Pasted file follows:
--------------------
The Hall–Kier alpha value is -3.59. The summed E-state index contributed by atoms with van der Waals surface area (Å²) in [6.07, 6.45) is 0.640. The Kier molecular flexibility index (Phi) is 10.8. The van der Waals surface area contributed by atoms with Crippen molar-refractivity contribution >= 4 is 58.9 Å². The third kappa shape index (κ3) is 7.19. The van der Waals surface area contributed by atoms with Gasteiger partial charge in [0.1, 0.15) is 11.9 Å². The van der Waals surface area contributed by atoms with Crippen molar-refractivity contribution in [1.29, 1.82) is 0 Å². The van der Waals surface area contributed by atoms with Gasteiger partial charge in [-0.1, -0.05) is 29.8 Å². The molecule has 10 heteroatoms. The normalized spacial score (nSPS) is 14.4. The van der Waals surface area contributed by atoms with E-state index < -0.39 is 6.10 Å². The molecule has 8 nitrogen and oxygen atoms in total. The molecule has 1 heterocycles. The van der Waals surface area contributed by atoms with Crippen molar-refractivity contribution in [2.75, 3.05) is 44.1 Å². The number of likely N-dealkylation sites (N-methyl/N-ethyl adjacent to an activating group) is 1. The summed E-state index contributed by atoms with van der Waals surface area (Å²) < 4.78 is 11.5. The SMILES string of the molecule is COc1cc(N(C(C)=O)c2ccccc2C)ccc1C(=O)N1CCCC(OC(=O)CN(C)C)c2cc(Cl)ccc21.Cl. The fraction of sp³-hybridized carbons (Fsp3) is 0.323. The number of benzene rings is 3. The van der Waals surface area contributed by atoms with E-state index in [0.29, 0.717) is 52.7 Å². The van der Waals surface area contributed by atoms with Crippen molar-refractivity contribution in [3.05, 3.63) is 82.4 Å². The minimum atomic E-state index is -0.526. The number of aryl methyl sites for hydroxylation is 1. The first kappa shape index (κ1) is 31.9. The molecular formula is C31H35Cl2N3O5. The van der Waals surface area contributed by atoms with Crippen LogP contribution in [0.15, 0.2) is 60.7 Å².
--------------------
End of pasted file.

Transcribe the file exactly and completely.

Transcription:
The Hall–Kier alpha value is -3.59. The summed E-state index contributed by atoms with van der Waals surface area (Å²) in [6.07, 6.45) is 0.640. The Kier molecular flexibility index (Phi) is 10.8. The van der Waals surface area contributed by atoms with Crippen molar-refractivity contribution >= 4 is 58.9 Å². The third kappa shape index (κ3) is 7.19. The van der Waals surface area contributed by atoms with Gasteiger partial charge in [0.1, 0.15) is 11.9 Å². The van der Waals surface area contributed by atoms with Crippen molar-refractivity contribution in [1.29, 1.82) is 0 Å². The van der Waals surface area contributed by atoms with Gasteiger partial charge in [-0.1, -0.05) is 29.8 Å². The molecule has 10 heteroatoms. The normalized spacial score (nSPS) is 14.4. The van der Waals surface area contributed by atoms with E-state index < -0.39 is 6.10 Å². The molecule has 8 nitrogen and oxygen atoms in total. The molecule has 1 heterocycles. The van der Waals surface area contributed by atoms with Crippen molar-refractivity contribution in [2.75, 3.05) is 44.1 Å². The number of likely N-dealkylation sites (N-methyl/N-ethyl adjacent to an activating group) is 1. The summed E-state index contributed by atoms with van der Waals surface area (Å²) < 4.78 is 11.5. The SMILES string of the molecule is COc1cc(N(C(C)=O)c2ccccc2C)ccc1C(=O)N1CCCC(OC(=O)CN(C)C)c2cc(Cl)ccc21.Cl. The fraction of sp³-hybridized carbons (Fsp3) is 0.323. The number of benzene rings is 3. The van der Waals surface area contributed by atoms with E-state index in [0.29, 0.717) is 52.7 Å². The van der Waals surface area contributed by atoms with Crippen molar-refractivity contribution in [3.05, 3.63) is 82.4 Å². The minimum atomic E-state index is -0.526. The number of aryl methyl sites for hydroxylation is 1. The first kappa shape index (κ1) is 31.9. The molecular formula is C31H35Cl2N3O5. The van der Waals surface area contributed by atoms with Crippen LogP contribution in [0.15, 0.2) is 60.7 Å².